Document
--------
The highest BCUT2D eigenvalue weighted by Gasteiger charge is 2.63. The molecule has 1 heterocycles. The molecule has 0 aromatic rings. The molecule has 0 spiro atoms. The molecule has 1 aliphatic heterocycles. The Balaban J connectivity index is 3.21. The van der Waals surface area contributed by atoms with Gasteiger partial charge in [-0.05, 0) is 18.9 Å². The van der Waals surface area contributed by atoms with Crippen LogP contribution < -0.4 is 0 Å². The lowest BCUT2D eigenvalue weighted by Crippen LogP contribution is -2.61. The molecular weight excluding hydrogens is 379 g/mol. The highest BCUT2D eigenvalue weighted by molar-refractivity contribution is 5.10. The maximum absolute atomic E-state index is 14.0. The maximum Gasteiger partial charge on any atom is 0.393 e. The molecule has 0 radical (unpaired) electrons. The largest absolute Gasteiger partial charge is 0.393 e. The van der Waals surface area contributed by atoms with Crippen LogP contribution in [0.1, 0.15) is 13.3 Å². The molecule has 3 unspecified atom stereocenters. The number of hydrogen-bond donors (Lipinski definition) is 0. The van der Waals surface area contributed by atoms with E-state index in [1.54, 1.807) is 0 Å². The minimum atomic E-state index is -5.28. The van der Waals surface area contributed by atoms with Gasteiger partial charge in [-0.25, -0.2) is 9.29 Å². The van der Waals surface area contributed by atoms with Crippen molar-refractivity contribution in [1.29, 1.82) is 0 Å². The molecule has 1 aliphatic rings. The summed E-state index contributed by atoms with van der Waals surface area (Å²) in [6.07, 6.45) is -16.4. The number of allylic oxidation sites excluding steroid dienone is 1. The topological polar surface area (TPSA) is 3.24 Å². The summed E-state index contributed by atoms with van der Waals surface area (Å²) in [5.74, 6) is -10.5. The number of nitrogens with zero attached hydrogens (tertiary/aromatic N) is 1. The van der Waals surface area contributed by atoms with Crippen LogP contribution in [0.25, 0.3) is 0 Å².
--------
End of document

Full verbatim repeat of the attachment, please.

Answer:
The highest BCUT2D eigenvalue weighted by Gasteiger charge is 2.63. The molecule has 1 heterocycles. The molecule has 0 aromatic rings. The molecule has 0 spiro atoms. The molecule has 1 aliphatic heterocycles. The Balaban J connectivity index is 3.21. The van der Waals surface area contributed by atoms with Gasteiger partial charge in [-0.05, 0) is 18.9 Å². The van der Waals surface area contributed by atoms with Crippen LogP contribution < -0.4 is 0 Å². The lowest BCUT2D eigenvalue weighted by Crippen LogP contribution is -2.61. The molecular weight excluding hydrogens is 379 g/mol. The highest BCUT2D eigenvalue weighted by molar-refractivity contribution is 5.10. The maximum absolute atomic E-state index is 14.0. The maximum Gasteiger partial charge on any atom is 0.393 e. The molecule has 0 radical (unpaired) electrons. The largest absolute Gasteiger partial charge is 0.393 e. The van der Waals surface area contributed by atoms with Crippen LogP contribution in [0.1, 0.15) is 13.3 Å². The molecule has 3 unspecified atom stereocenters. The number of hydrogen-bond donors (Lipinski definition) is 0. The van der Waals surface area contributed by atoms with E-state index in [1.54, 1.807) is 0 Å². The minimum atomic E-state index is -5.28. The van der Waals surface area contributed by atoms with Gasteiger partial charge in [-0.25, -0.2) is 9.29 Å². The van der Waals surface area contributed by atoms with Crippen molar-refractivity contribution in [1.29, 1.82) is 0 Å². The molecule has 1 aliphatic rings. The summed E-state index contributed by atoms with van der Waals surface area (Å²) in [6.07, 6.45) is -16.4. The number of allylic oxidation sites excluding steroid dienone is 1. The topological polar surface area (TPSA) is 3.24 Å². The summed E-state index contributed by atoms with van der Waals surface area (Å²) in [5.74, 6) is -10.5. The number of nitrogens with zero attached hydrogens (tertiary/aromatic N) is 1. The van der Waals surface area contributed by atoms with Crippen LogP contribution in [0.25, 0.3) is 0 Å².